In 2017 with the Dolphins, he has climbed above a rating of 100 just once, in the opening win over the Los Angeles Chargers, and has an average rating of 85.3 through five games. That’s short of his career-best 92.3 rating for the 2015 season, achieved with Gase.

In short, we’re seeing something just a little shy of the rhythm that Cutler and Gase found in 2015 as a quarterback-playcaller tandem. Through the first five games of that season the Bears were 2-3 and Cutler had four interceptions to go with seven touchdown passes. In 2017 the Dolphins are 3-2, while Cutler has four interceptions and five touchdown passes.

If Cutler is going to vary a great deal from 2015, it figures he will be a little worse over time instead of better. He’s older now, and so far has been involved each week in low-scoring games with little margin for error.

Look again to 2015. The Bears had three wins and four losses in games decided by a field goal or less.

Boy, is that familiar. Miami has scored 71 points this year and has allowed 73. It wouldn’t be that good, either, without a defensive touchdown scored on a Reshad Jones fumble return against Tennessee.

All of this puts a ton of pressure on Cutler to take advantage of every opportunity. That’s what the Dolphins need to make the playoffs, but he’s going to need all the help he can get.

We’re pretty much seeing the 2015 Jay Cutler right now, and the 2015 Bears finished 6-10 with a couple of overtime losses.

[What will Miami get from Syracuse, the team that lost to Middle Tennessee?]

[Spooky offensive room once was source of strength for Shula’s Miami teams]

[Flying high again with the ever-changing Central Florida Knights]

 

Hoping for a little churn at the top of the NBA and not the seemingly inevitable Warriors-Cavs rematch

 

Surely in the minority here, but I’m glad Dwyane Wade is with the Cleveland Cavaliers for the simple reason that it makes the 2018 NBA Finals worth watching.

It’s going to be Golden State vs Cleveland again next June. You know that. Every other team in the league knows that, too, though they will try to convince themselves otherwise as the new season kicks off this week.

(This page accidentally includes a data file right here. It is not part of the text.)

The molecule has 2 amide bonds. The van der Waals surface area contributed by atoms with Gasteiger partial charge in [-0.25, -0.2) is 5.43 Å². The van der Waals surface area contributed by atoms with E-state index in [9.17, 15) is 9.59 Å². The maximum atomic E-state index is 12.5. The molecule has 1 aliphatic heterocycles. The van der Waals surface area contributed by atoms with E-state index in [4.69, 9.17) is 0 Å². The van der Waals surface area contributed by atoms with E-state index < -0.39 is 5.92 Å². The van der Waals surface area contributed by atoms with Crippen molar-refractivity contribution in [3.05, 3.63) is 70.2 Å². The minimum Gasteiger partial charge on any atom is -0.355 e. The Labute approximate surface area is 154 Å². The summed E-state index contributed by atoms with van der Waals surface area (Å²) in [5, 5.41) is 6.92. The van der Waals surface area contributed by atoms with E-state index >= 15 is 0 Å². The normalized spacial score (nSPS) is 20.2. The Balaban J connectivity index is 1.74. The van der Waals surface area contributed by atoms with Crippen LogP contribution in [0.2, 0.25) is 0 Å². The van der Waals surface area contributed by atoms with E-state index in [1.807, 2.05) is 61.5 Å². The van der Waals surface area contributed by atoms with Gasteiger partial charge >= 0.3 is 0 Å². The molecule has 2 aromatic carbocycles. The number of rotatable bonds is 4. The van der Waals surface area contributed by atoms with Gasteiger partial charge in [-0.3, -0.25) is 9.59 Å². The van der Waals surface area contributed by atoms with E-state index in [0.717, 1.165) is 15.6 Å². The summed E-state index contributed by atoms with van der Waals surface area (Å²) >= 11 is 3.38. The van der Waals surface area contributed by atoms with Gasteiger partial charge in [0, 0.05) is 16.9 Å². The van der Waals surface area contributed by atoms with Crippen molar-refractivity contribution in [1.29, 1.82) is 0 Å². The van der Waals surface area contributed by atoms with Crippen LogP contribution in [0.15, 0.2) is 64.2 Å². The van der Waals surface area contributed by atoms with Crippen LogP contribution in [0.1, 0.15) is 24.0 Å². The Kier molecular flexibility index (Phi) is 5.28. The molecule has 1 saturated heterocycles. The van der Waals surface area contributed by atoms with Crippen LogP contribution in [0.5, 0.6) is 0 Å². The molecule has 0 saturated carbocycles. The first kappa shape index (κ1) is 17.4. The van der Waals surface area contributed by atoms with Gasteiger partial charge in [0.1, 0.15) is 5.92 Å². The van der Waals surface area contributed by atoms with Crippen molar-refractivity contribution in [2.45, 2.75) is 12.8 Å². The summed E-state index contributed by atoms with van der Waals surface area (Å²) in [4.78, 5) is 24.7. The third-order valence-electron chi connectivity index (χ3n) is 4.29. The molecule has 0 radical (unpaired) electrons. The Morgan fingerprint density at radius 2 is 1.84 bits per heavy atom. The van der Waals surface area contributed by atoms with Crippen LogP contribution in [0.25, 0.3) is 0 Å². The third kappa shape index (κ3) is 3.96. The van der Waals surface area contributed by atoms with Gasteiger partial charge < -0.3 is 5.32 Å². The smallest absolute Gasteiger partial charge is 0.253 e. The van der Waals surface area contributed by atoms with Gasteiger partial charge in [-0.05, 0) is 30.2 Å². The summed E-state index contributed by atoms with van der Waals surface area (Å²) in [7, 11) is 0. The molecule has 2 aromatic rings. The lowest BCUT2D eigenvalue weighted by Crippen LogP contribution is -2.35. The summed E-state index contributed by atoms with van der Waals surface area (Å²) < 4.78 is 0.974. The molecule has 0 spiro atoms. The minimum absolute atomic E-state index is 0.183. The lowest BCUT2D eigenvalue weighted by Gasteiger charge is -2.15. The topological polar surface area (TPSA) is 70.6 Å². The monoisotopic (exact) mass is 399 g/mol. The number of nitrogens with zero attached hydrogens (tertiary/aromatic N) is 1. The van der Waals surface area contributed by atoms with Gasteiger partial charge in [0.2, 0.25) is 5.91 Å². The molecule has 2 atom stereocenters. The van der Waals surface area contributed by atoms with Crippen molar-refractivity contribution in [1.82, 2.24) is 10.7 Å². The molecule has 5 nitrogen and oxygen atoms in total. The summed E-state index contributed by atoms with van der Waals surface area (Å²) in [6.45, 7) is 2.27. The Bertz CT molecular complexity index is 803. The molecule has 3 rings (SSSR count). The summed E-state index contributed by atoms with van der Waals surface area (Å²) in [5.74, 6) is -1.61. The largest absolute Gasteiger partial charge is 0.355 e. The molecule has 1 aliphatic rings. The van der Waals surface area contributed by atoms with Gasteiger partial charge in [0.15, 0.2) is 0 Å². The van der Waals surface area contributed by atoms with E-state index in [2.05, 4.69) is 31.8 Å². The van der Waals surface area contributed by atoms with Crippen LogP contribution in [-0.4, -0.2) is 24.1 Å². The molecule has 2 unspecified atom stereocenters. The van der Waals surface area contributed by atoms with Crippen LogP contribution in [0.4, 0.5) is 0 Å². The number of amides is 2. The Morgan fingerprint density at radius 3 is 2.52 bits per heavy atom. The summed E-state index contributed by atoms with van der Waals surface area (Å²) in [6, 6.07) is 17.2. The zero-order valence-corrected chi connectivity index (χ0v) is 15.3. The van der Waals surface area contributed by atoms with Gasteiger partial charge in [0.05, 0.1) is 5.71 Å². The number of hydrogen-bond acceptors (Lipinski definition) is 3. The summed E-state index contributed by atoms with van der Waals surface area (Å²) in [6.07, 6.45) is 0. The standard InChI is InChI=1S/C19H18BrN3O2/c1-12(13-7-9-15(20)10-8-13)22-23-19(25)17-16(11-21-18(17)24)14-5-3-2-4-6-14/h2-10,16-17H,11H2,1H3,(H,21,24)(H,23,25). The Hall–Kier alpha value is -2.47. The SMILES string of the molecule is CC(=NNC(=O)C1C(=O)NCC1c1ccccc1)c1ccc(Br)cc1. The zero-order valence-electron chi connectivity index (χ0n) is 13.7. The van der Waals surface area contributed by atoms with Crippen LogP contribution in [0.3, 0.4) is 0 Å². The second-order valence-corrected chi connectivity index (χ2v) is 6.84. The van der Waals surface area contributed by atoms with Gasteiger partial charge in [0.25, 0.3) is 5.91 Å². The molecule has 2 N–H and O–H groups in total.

Golden State Warriors forward Kevin Durant defends Cleveland Cavaliers forward LeBron James (23) during Game 3 of the 2017 NBA Finals in Cleveland. (AP Photo/Tony Dejak, File)

Does this make the 82-game regular season that stretches before us a crashing bore? Of course not. There will be all kinds of drama. Sensational and courageous playmaking. Comebacks and upsets and teams, like the Miami Heat last year, playing absolutely out of their heads for significant stretches.

In the end, though, it we wind up with Warriors vs. Cavs again, for what would be the fourth year in a row, it will be abundantly clear why fans get so worked up about the free-agency signing period each summer. It’s the only time when competitive conditions across the league are subject to real change.

Come to think of it, even that has become a bit of a wash in recent years, with all kinds of great talent going all kinds of interesting places but the Warriors negating that collective energy by taking Kevin Durant for themselves.

Which new talent grouping interests you most? My choice is Oklahoma City, with Billy Donovan trying to find a formula that works for Russell Westbrook, Carmelo Anthony and Paul George. Fascinating stuff, but again the Thunder aren’t expected to measure up to the Warriors in the Western Conference, so there they go again.

Trying not to be so cynical here, but a little churn at the top keeps the interest going stronger and longer for me.

Even with all the talk of Tom Brady and New England dominating the NFL, the last 10 Super Bowls have been won by eight teams. Two each by the Patriots and Giants, and the rest spread around among Pittsburgh, New Orleans, Green Bay, Baltimore, Seattle and Denver. That grows hope in more fan bases. It makes the regular season count for more than just playoff seeding.

As for baseball, here’s one that surprised me. There hasn’t been a World Series rematch since the Yankees beat the Dodgers in 1977 and again in 1978. And here we are looking at the Warriors and the Cavs for a possible fourth year in a row?

Thanks goodness it’s a league and an industry driven by stars because the teams alone seem to be fairly ordered.

As for the Boston Celtics winning eight NBA titles in a row from 1959-66 and a total of 11 in 13 years over the same stretch, we won’t go there, hopefully, ever again.

[What Miami will get from Syracuse, the team that lost to Middle Tennessee?]

[Flying high again with the ever-changing Central Florida Knights]

[Even greatest UM teams learned how tough it is to run the table]

 

 

Don’t know what Miami will get from Syracuse, the team that lost to Middle Tennessee

 

College football is the world’s grandest carousel. You can laugh yourself silly riding on it, or throw up and wind up screaming to get off, or simply stumble away dizzy and a little unclear on what just happened. All on the same Saturday afternoon.

These random and ridiculous thoughts come to me as No. 8 Miami prepares to play Syracuse on Saturday at Hard Rock Stadium. There are a couple of ways Mark Richt could play this.

SYRACUSE, NY – OCTOBER 13: Ervin Philips of the Syracuse Orange celebrates their 27-24 upset win over Clemson Tigers after fans storm the field at the Carrier Dome on October 13, 2017. (Photo by Brett Carlsen/Getty Images)

He might say “Syracuse just beat Clemson, the defending national champion, so that means the Orange are as good as anyone in America.”